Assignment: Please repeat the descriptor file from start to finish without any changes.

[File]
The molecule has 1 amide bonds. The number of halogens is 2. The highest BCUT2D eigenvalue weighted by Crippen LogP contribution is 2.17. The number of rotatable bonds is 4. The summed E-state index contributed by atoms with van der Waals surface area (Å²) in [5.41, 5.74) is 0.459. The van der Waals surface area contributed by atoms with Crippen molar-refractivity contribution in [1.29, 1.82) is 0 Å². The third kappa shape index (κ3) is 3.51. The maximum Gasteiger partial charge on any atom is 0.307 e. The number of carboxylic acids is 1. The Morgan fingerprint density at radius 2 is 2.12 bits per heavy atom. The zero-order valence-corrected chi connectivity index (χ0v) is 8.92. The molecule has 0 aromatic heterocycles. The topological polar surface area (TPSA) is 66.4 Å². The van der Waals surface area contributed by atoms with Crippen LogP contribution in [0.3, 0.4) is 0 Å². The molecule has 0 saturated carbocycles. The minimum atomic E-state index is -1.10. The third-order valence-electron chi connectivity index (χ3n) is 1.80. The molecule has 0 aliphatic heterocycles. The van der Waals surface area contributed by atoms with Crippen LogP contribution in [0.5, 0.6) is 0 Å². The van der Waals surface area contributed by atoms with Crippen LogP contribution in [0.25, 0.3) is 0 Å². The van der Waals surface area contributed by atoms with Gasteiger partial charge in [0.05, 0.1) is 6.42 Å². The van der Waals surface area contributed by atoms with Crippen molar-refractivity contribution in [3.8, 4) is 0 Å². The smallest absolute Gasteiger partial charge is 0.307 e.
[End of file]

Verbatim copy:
The molecule has 1 amide bonds. The number of halogens is 2. The highest BCUT2D eigenvalue weighted by Crippen LogP contribution is 2.17. The number of rotatable bonds is 4. The summed E-state index contributed by atoms with van der Waals surface area (Å²) in [5.41, 5.74) is 0.459. The van der Waals surface area contributed by atoms with Crippen molar-refractivity contribution in [1.29, 1.82) is 0 Å². The third kappa shape index (κ3) is 3.51. The maximum Gasteiger partial charge on any atom is 0.307 e. The number of carboxylic acids is 1. The Morgan fingerprint density at radius 2 is 2.12 bits per heavy atom. The zero-order valence-corrected chi connectivity index (χ0v) is 8.92. The molecule has 0 aromatic heterocycles. The topological polar surface area (TPSA) is 66.4 Å². The van der Waals surface area contributed by atoms with Crippen LogP contribution in [0.3, 0.4) is 0 Å². The molecule has 0 saturated carbocycles. The minimum atomic E-state index is -1.10. The third-order valence-electron chi connectivity index (χ3n) is 1.80. The molecule has 0 aliphatic heterocycles. The van der Waals surface area contributed by atoms with Crippen LogP contribution in [0.5, 0.6) is 0 Å². The van der Waals surface area contributed by atoms with Crippen LogP contribution in [0.25, 0.3) is 0 Å². The van der Waals surface area contributed by atoms with Gasteiger partial charge in [0.05, 0.1) is 6.42 Å². The van der Waals surface area contributed by atoms with Crippen molar-refractivity contribution in [3.8, 4) is 0 Å². The smallest absolute Gasteiger partial charge is 0.307 e.